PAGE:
Matter of time and money for Kaka deal

MORRIS DALLA COSTA

, Last Updated: 10:30 AM ET

A. C. Milan owner Silvio Berlusconi is thrilled he managed to retain Kaka at Milan.

Even though a deal to sell the Brazilian superstar for 100 million pounds to Manchester City appeared to be a done deal. No one except Milan will ever know exactly what happened for the deal to be nixed. Public comments are for public consumption and need not be believed.

Supposedly, Kaka had a great deal to do with the deal falling through, even though he was reportedly being offered 500,000 pounds a week to play.

The feeling is despite City's effort to lure him, Kaka wasn't willing to go to a team that as yet isn't competitive enough to have an impact in the Premier League and in Europe.

You can have bags and bags of cash to spend, but a team has to be competitive first before the top players in the world hitch their wagon to the horse.

No matter what happened to nix the deal, Kaka is the new Cristiano Ronaldo. Every week, another rumour will surface about suitors looking to sign him.

Berlusconi blathered on in delirium about how good triumphed over greed, how Kaka's love of Milan kept him in town.

Be wary of premature exultation.

During the next year, soccer will be turned on its head, especially in the big-money leagues such as the Premier League, La Liga and Serie A. The world economic crisis will open the door for some teams and slam the door for others.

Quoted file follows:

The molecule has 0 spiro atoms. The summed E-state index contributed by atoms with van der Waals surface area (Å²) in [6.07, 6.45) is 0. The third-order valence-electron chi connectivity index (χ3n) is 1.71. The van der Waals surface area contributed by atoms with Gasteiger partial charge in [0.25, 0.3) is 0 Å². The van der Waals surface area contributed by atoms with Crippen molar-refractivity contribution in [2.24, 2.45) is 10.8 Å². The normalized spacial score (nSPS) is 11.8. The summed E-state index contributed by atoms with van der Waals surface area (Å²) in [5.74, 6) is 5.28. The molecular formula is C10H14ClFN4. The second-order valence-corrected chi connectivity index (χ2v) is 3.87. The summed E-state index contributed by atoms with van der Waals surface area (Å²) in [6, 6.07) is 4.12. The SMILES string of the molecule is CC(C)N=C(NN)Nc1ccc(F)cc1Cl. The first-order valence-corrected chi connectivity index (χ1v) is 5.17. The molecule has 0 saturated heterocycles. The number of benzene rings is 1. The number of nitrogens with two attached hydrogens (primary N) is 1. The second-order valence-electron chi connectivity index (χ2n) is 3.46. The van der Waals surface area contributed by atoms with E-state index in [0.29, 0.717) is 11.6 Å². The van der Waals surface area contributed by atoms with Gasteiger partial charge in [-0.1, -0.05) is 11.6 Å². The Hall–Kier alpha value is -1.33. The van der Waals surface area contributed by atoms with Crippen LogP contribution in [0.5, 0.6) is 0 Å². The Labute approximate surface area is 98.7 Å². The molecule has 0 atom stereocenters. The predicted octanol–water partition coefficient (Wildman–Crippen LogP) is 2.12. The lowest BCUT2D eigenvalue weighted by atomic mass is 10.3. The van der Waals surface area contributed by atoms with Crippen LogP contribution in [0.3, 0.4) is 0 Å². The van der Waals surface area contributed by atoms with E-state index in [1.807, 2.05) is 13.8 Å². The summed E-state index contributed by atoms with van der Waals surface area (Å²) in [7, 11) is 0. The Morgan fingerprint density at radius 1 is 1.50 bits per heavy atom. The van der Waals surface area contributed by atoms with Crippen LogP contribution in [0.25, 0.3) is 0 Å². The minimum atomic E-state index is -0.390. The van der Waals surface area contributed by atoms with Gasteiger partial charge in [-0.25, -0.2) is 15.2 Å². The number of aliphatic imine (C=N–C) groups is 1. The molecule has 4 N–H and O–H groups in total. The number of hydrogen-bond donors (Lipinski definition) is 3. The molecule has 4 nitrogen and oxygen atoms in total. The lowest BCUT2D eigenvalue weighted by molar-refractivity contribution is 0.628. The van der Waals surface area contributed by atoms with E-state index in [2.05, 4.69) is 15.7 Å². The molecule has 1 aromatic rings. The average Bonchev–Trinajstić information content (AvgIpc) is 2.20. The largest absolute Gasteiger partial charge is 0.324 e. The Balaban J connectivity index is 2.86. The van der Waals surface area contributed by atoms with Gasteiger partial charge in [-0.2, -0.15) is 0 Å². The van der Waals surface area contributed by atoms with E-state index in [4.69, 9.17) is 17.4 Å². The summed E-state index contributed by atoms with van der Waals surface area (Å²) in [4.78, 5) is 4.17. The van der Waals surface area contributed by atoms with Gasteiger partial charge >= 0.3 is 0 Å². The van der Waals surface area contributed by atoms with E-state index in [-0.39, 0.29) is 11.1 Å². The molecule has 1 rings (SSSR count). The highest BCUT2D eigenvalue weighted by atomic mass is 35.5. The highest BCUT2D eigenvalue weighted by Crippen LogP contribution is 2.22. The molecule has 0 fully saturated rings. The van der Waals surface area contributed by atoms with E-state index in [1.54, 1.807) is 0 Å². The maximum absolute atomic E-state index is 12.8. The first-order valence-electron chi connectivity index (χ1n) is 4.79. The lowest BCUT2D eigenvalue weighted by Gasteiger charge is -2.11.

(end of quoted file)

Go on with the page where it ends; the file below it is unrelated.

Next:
No one is certain what the next year holds for soccer, but it will be tumultuous.

Liverpool owners Tom Hicks and George Gillett will be forced to sell the team by July because the club's 350-million pound debt won't be refinanced by the bank. They are talking to the Al-Kharafi family, one of Kuwait's richest families.

With the influx of Mideast money in England and continuing rumours that even more foreign investors are looking at buying European teams, the buying frenzy will go off the charts.

The money these investors can throw around is scary. The offer made to Kaka has forced Europe's top football clubs and UEFA to hold preliminary discussions on putting a cap on the amount of money that can be spent on player transfers or wages.

What a battle that will be.

Milan has barely fended off Manchester City and by all accounts, Real Madrid has already come calling for Kaka.

They have money, probably not as much as Manchester City, but enough of it. They also have something Manchester City doesn't have -- world recognition and a competitive team always in the hunt for a berth in Europe.

Madrid is also in the midst of prepping for summer elections of a new president since their old one was tossed out for vote rigging. In an odd system that's foreign in North America, individuals run for the presidency of Real Madrid. Their hope of being elected often comes down to their promises to bring big names and victory to the team.

Florentino Perez has already promised he would go after Arsenal coach Arsene Wenger and Kaka (Lionel Messi and Ronaldo, too, depending on what you hear).

Perez was the president of Real Madrid between 2000 and 2006. He won the presidency by promising to sign Luis Figo from rivals Barcelona and he did.

Madrid will come after Kaka because he will be more receptive of Madrid than City. Look at how close he came to leaving this time around.

One thing is certain, Milan needs to continue to win to make it back to the European Champions League or it will have one less bargaining chip when another high-profile team comes knocking.


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